This very interesting 19th c. Arabian shamshir is mounted with a massive 82 cm-long, almost 4 cm-wide European blade. Blade is nicely engraved on both sides with a phrase VINCER AUT MO HUNGARIA [roughly translated from Latin as 'Victory for My Hungary'] , lions, figures of two Hungarian hussars in traditional uniform with swords, crescent moon. Blade is inscribed EISENHAUER, meaning the iron-cutter. The hilt is silver-mounted, with the rare surviving original knuckle chain which retains several beads of coral. The scabbard has a typewritten tag glued to the scabbard leather, stating that the sword was purchased by Frank H. Blackburn in 1930 in Mozul, at the Thieves Bazar. Frank H. Blackburn was an archeologist at the University of Chicago, and spent several years in the Middle East in the late 1920s-early 1930s.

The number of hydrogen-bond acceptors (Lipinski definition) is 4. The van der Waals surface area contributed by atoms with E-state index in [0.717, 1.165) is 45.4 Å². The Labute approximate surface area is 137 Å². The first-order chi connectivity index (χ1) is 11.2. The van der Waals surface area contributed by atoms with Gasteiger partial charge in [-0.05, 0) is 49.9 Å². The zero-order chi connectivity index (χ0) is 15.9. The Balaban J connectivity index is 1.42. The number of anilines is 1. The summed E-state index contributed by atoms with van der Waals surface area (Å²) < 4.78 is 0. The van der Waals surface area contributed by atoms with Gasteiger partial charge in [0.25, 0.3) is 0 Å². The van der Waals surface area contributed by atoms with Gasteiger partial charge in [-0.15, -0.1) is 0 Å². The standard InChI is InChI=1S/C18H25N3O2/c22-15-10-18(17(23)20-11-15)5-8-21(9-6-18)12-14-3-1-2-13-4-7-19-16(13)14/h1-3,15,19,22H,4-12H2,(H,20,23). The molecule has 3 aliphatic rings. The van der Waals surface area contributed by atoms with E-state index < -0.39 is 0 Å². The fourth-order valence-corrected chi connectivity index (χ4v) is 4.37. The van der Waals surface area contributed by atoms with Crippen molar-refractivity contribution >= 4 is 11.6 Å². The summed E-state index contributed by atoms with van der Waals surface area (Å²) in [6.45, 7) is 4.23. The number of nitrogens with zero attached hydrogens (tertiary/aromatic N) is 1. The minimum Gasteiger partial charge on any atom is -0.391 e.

Hungarian blades were considered excellent and were prized by the Arabian swordsmen, who called them Majar, from the Hungarian word Magyar, meaning 'a Hungarian'. I believe this blade was made in Solingen in the middle of 19th century, for the Near Eastern market, and purposely decorated with quasi-Hungarian motifs, along with other symbolism which would attract an Arab.
A superb sword!